Thursday, 6 May 2021

Here we go again

Here we go again - another election day. Not the big one but how exciting it all is. Worth taking stock of party politics more generally during these strange times, but we still hit the old problem.

In a democracy we vote for X, we vote against Y, but the problem remains. One of the most deceptive aspects of the voting game is deliberately exaggerated differences between political parties, political actors, policies, media outlets.

The difference between one political standpoint and another. Exaggerated by giving them different names, exaggerated to a point where important similarities are obscured, not debated, not clarified as they should be.

For example, the difference between communism, fascism, socialism, liberalism and a number of other political isms. Or the difference between green hustlers, gender hustlers, race hustlers or general purpose hustlers.

As we know too well, players of the Great Game are keen to establish unique selling points, aspects of their brand, to seem better, newer, more fashionable, kinder, closer. Or dangerous, not to be trifled with, unhinged, approach with care. We see that on the fringes too. Not always on the fringes though.

Careful delineation of differences. Yet to an outsider the similarities matter at least as much as the differences. Maybe more. Differences often obscure more than they reveal such as imaginary positions on the imaginary left right spectrum of imaginary political opinion with imaginary consequences.

A more realistic spectrum could be devised to highlight the similarities. An alternative way to view the political game. Such as –


What was New Labour under Tony Blair? Socialist? Big Tent Socialist? Third Way Socialist? Happy Clappy Socialist? Fascist? To an outsider it is probably better to see Blair for what he was and ignore the traditional political labels. It usually is. New? Not really. A political hustler perhaps. Sometimes hustler, sometimes political, sometimes both. Never apolitical.

What are the Conservatives under Boris Johnson? Certainly not conservatives, not those who wish to conserve, those who know what is worth conserving. How about Socialists? Closer perhaps, but again, to an outsider it is probably better to see Boris and the Tories for what they are and ignore the traditional political labels. They take us nowhere.

Certainly the Boris regime is not conservative. Not fans of the free market, democrats or fans of limited liberal government. That would be the old version of liberal. The version which built, which preserved, which mostly disapproved of hustlers. Not always. It never is always in politics.

Perhaps we should ignore differences between Blair and Johnson. Blair pursued the political aims of the establishment intermingled with the demands of his own political career. He concentrated on selling those aspects which could be sold while avoiding those which could not. He was mostly hustler. Johnson is too.


James Higham said...

Think I'll give it a miss.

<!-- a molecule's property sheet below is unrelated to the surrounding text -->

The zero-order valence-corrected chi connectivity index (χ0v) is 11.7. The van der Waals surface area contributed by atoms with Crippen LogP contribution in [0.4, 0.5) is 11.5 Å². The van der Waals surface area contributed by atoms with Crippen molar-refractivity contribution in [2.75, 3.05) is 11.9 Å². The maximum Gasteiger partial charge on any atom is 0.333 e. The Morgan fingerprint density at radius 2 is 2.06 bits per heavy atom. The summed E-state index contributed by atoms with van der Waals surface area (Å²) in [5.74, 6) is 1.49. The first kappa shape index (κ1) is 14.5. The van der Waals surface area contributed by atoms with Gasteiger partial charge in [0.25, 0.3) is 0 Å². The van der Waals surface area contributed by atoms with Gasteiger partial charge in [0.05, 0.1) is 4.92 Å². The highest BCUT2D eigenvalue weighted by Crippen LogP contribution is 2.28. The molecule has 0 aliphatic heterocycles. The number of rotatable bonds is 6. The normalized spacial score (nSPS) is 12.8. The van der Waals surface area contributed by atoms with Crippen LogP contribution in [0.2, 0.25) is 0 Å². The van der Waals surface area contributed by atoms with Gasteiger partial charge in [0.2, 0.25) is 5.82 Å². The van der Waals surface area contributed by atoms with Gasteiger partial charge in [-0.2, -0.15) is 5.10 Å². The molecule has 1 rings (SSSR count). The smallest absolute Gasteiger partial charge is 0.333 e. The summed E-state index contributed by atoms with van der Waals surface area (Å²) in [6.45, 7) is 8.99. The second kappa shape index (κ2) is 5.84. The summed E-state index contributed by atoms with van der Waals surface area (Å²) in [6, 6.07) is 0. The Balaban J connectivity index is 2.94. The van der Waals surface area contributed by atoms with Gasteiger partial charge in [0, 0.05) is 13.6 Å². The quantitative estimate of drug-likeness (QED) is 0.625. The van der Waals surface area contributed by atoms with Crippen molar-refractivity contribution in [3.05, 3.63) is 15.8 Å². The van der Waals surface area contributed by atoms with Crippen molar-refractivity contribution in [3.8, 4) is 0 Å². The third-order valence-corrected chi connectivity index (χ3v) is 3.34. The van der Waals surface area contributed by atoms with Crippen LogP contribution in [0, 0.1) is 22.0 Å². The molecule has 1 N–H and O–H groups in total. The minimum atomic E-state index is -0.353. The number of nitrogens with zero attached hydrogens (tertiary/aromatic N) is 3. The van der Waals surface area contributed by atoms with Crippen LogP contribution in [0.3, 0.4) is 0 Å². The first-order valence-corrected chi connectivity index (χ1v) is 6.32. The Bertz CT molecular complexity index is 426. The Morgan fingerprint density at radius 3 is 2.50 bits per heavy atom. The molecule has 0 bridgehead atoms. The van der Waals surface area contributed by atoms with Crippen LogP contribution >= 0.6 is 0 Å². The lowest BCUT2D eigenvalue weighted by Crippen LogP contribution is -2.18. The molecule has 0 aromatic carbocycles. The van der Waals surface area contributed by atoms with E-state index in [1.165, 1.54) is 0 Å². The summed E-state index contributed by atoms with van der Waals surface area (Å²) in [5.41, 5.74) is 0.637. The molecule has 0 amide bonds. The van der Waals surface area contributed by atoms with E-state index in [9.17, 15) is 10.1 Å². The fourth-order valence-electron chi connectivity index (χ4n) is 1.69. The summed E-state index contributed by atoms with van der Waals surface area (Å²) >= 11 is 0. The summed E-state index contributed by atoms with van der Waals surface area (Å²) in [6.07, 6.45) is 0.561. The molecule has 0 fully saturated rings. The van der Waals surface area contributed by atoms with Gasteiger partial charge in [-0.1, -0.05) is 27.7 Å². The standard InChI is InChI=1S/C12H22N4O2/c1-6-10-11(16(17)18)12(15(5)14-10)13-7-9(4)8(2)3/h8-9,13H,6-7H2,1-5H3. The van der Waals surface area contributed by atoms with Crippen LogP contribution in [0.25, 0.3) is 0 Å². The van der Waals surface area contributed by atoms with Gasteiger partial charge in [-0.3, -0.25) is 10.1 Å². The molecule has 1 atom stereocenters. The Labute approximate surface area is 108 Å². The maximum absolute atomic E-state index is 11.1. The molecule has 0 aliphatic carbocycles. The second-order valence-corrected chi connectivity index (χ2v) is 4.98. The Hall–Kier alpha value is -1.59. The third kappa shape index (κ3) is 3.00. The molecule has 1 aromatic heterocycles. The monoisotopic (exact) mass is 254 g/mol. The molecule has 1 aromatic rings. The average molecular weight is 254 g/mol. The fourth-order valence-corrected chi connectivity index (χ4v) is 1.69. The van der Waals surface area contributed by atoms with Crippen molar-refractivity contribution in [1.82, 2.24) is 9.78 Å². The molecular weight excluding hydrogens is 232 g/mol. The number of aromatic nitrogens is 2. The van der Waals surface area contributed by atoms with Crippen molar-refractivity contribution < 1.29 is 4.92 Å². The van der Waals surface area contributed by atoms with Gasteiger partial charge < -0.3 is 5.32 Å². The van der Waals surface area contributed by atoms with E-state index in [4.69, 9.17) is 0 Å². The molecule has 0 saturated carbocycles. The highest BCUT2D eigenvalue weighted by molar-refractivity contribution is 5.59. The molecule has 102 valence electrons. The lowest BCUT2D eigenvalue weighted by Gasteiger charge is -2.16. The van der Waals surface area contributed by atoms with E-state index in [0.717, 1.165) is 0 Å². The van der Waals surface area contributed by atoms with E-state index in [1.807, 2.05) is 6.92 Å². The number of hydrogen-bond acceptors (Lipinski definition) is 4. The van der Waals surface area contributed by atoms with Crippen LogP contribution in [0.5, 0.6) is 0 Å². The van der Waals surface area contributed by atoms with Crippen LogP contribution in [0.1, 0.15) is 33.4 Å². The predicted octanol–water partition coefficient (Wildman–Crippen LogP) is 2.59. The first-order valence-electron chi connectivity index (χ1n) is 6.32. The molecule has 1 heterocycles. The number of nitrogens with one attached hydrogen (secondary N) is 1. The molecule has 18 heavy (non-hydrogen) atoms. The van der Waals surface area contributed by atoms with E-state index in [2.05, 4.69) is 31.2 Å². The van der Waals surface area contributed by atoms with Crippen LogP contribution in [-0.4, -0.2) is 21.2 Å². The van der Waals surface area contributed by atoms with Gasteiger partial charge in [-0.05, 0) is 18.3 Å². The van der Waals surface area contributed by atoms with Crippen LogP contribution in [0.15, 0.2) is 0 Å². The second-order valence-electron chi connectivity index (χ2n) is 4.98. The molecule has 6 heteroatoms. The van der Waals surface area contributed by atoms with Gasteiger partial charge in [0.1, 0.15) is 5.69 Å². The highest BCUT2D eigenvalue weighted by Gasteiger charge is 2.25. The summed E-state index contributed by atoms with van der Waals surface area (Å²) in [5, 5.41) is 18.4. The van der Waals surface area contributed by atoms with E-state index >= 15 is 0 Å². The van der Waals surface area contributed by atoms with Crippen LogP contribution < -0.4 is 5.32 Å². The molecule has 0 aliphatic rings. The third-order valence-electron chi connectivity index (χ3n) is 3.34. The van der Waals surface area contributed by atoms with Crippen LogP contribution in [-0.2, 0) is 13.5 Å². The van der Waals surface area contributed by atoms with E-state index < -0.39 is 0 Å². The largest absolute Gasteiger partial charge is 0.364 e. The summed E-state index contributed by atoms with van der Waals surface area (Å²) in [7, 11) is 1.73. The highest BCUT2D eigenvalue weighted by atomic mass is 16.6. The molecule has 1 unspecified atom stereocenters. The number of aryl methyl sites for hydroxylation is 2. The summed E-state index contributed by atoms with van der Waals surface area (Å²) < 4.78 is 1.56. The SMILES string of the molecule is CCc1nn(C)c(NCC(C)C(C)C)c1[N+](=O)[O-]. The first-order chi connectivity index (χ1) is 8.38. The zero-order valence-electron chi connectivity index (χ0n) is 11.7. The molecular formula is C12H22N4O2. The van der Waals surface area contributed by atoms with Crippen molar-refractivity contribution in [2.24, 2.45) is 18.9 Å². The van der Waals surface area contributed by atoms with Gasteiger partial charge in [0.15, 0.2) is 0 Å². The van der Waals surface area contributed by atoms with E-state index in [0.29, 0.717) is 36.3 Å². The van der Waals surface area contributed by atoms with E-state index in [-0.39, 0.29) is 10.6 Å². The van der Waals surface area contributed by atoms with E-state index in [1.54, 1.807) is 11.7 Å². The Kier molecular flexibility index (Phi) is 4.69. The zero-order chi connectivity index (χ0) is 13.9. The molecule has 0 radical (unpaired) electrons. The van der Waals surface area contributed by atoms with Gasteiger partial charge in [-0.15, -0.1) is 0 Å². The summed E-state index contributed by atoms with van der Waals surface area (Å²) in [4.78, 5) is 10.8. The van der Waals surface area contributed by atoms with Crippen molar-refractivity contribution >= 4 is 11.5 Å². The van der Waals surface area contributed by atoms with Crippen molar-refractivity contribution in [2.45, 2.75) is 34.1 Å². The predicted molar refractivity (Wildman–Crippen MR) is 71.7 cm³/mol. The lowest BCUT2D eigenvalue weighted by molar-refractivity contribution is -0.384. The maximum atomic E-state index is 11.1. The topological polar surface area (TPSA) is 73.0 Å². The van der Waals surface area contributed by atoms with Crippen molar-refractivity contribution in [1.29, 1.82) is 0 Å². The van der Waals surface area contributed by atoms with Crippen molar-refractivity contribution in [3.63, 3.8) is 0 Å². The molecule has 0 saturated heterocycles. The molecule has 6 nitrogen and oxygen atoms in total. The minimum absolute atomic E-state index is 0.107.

Ed P said...

With a poor selection of useless Con/Lab/Lib candidates, I voted for 'none of the above'

DiscoveredJoys said...

Mrs DiscoveredJoys and I discussed when to vote today over yesterday's evening meal. We briefly considered not voting, but quickly decided it was better to use our votes rather than risk losing them in the future. After all one day voting might become important again.

Sam Vega said...

There is definitely a hustler class. Virtually the only advantage of our system is that it puts pressure on some of the hustlers to hustle in a way that the majority don't disapprove of.

Thanks for Brexit, Boris, but we'd like you to be conservative now, please.

Graeme said...

All the candidate leaflets that came through my letterbox were more or less the same. Full of commitments to "carbon zero" by next week, 20mph speed limit zones (presumably to maximise pollution), one way systems which would really screw things up for motor traffic, better schools (not discussed how). The only difference was that the Conservative wanted more housing and the LibDem wanted a halt on new building. The Labour and Green candidates seemed to want to increase the number of green spaces without specifying how this would be handled. It all seemed dreadfully irrelevant so I voted simply to try to alter the composition of the Council. I would prefer a none of the above option. I could go for that and at least it sends a clear message. A spoiled paper might be an accident

Man Beach said...

After the farce of Brexit I vowed that I'd never vote for any of the established political parties ever again. No independent candidates in my area so a spoilt paper from me (and I certainly didn't bother with voting for the ludicrous Police & Crime Commissioner).

A K Haart said...

James - I nearly did. Probably should have.

Ed - I still have some faith that local elections are worth a vote, but not much.

DJ - voting might become important again, but as things are I don't think that's likely for general elections.

Sam - I don't think Boris intends to go anywhere near conservative politics. He seems to have decided on a kind of socialism.

Graeme - yes we do need a none of the above option and we need it to be taken as a significant indicator.

Man Beach - that's my decision for general elections. I'm not voting for any of the established political parties.